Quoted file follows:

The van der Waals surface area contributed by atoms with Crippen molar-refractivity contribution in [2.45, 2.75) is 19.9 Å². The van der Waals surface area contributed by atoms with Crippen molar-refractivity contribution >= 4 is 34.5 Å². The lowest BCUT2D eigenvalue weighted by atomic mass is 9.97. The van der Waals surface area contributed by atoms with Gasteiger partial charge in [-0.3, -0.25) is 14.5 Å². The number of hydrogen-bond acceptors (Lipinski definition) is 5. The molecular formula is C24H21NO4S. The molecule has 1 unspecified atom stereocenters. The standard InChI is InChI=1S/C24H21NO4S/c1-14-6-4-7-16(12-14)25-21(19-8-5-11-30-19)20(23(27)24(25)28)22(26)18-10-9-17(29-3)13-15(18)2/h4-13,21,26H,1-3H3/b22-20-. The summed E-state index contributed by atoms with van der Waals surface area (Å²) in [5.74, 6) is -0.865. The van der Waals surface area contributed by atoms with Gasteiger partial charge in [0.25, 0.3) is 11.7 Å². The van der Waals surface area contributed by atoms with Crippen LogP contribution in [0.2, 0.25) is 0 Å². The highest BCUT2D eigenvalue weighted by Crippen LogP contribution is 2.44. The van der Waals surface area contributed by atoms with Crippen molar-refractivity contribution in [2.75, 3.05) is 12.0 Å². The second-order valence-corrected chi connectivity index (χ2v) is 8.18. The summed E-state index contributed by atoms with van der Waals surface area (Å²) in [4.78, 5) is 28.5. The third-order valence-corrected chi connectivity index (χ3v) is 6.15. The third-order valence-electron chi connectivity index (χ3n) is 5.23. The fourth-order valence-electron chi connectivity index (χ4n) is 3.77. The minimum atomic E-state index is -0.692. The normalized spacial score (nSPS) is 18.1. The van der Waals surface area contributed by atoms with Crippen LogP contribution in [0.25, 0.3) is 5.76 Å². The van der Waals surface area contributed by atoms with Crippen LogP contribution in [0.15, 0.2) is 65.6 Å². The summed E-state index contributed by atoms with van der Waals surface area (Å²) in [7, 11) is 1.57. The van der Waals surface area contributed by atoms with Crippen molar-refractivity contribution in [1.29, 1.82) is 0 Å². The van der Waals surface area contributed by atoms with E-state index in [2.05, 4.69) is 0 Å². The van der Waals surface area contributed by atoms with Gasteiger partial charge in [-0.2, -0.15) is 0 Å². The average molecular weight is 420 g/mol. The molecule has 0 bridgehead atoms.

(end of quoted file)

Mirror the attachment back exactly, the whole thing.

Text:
The van der Waals surface area contributed by atoms with Crippen molar-refractivity contribution in [2.45, 2.75) is 19.9 Å². The van der Waals surface area contributed by atoms with Crippen molar-refractivity contribution >= 4 is 34.5 Å². The lowest BCUT2D eigenvalue weighted by atomic mass is 9.97. The van der Waals surface area contributed by atoms with Gasteiger partial charge in [-0.3, -0.25) is 14.5 Å². The number of hydrogen-bond acceptors (Lipinski definition) is 5. The molecular formula is C24H21NO4S. The molecule has 1 unspecified atom stereocenters. The standard InChI is InChI=1S/C24H21NO4S/c1-14-6-4-7-16(12-14)25-21(19-8-5-11-30-19)20(23(27)24(25)28)22(26)18-10-9-17(29-3)13-15(18)2/h4-13,21,26H,1-3H3/b22-20-. The summed E-state index contributed by atoms with van der Waals surface area (Å²) in [5.74, 6) is -0.865. The van der Waals surface area contributed by atoms with Gasteiger partial charge in [0.25, 0.3) is 11.7 Å². The van der Waals surface area contributed by atoms with Crippen LogP contribution in [0.2, 0.25) is 0 Å². The highest BCUT2D eigenvalue weighted by Crippen LogP contribution is 2.44. The van der Waals surface area contributed by atoms with Crippen molar-refractivity contribution in [2.75, 3.05) is 12.0 Å². The second-order valence-corrected chi connectivity index (χ2v) is 8.18. The summed E-state index contributed by atoms with van der Waals surface area (Å²) in [4.78, 5) is 28.5. The third-order valence-corrected chi connectivity index (χ3v) is 6.15. The third-order valence-electron chi connectivity index (χ3n) is 5.23. The fourth-order valence-electron chi connectivity index (χ4n) is 3.77. The minimum atomic E-state index is -0.692. The normalized spacial score (nSPS) is 18.1. The van der Waals surface area contributed by atoms with Crippen LogP contribution in [0.25, 0.3) is 5.76 Å². The van der Waals surface area contributed by atoms with Crippen LogP contribution in [0.15, 0.2) is 65.6 Å². The summed E-state index contributed by atoms with van der Waals surface area (Å²) in [7, 11) is 1.57. The van der Waals surface area contributed by atoms with Crippen molar-refractivity contribution in [1.29, 1.82) is 0 Å². The van der Waals surface area contributed by atoms with E-state index in [2.05, 4.69) is 0 Å². The van der Waals surface area contributed by atoms with Gasteiger partial charge in [-0.2, -0.15) is 0 Å². The average molecular weight is 420 g/mol. The molecule has 0 bridgehead atoms.